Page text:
Like many Americans, we wanted to participate in a community service project in honor of Dr. Martin Luther King Jr. this past weekend. We were looking for a volunteer event that we could also take our two children; one age 6 and the other age 3, to and participate as a family. We also thought it would be great bonuses if the event were outdoors and would help the environment, of course! We wanted to use this particular volunteer opportunity to help solidify what our children were learning about Dr. King’s work and legacy, and of course teach them the importance of community service. So we searched a few of the websites that offered opportunities in our area. However, some events had already met their volunteer quota, which is great to see that there were so many willing to help! Some of the events, as you would imagine were not age appropriate and some did not work with our schedule.
My oldest daughter and I were on an impromptu nature walk with some friends this past Saturday at the recently preserved Pleasure House Point propriety off of Shore Drive in Virginia Beach. While enjoying this beautiful piece of land and its gorgeous views of the various waterways, we had noticed a good bit of broken glass that had washed up along the water’s edge and some additional debris. As I was putting as much as I could of the sharper pieces of glass in my small cross strap bag so no one would step on it, I had wished I had been better prepared. The property is very well cared for, but there cannot be someone policing 24-7 what the tide and strong winter storms wash ashore. So as we made our way through the beautiful trails I realized we had found our unofficial tailor-made Martin Luther King Service Day Project. Trust me, I wasn't thrilled to find debris, but happy that I found something that we could tackle together as a family.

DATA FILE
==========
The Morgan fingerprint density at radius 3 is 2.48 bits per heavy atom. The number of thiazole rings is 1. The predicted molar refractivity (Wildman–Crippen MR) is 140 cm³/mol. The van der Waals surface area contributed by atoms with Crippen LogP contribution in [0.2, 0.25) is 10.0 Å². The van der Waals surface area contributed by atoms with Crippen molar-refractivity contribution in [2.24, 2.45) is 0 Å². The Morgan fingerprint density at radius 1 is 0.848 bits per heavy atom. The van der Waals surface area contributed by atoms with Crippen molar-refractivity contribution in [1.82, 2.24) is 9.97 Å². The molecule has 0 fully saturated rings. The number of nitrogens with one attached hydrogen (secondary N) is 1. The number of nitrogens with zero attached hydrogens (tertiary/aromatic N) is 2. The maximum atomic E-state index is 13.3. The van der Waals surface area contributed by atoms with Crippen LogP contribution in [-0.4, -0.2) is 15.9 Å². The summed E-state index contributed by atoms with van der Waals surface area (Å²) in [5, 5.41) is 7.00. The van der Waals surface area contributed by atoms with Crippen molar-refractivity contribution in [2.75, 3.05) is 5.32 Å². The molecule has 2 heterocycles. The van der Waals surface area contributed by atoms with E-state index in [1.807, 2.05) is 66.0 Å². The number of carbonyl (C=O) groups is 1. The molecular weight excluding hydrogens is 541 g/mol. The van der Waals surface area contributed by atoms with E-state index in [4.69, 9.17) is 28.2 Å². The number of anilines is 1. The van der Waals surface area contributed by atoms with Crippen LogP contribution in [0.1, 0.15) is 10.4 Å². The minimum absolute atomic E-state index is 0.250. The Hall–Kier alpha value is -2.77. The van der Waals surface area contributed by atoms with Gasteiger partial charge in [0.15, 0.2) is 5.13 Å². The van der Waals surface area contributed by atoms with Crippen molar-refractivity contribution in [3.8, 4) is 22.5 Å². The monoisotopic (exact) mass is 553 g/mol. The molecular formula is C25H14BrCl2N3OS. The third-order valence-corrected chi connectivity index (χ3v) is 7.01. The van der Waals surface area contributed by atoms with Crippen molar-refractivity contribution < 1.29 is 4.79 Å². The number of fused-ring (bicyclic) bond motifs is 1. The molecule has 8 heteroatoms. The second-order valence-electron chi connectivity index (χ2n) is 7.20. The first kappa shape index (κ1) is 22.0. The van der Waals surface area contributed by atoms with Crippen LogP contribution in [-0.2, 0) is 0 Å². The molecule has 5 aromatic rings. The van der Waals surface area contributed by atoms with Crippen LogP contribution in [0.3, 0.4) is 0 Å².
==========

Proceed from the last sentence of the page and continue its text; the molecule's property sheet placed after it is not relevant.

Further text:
So we headed out the next day to Pleasure House Point and this time with a much larger bag in tow. As we made our way through the nature trails we had our children spot the “unwanted treasures” and my husband and I carefully placed them in our collection bag. While we were doing our part, we talked with our children about why we observe the Martin Luther King Jr. holiday. We told them why the work he did was important and that he did not limit his inspiration to just one cause. What he did helped so many. His inspirational quotes have motivated many to see past stereotypes, to start helping others, to put down their learned prejudices and do something no matter how big or small that would benefit others.
Later that night I heard my two children talking about some things and treating each other with more kindness. I even heard the great Doctor’s name mentioned at one point, except coming from the mouth of a three-year old; it sounded more like Woctor Matin Loover King. Regardless, of how little of an impact we had on the environment at Pleasure House Point that day, we feel our little unofficial and unorganized volunteer event did a bit more. We planted seeds of kindness in two little ones’ minds that will hopefully last a lifetime.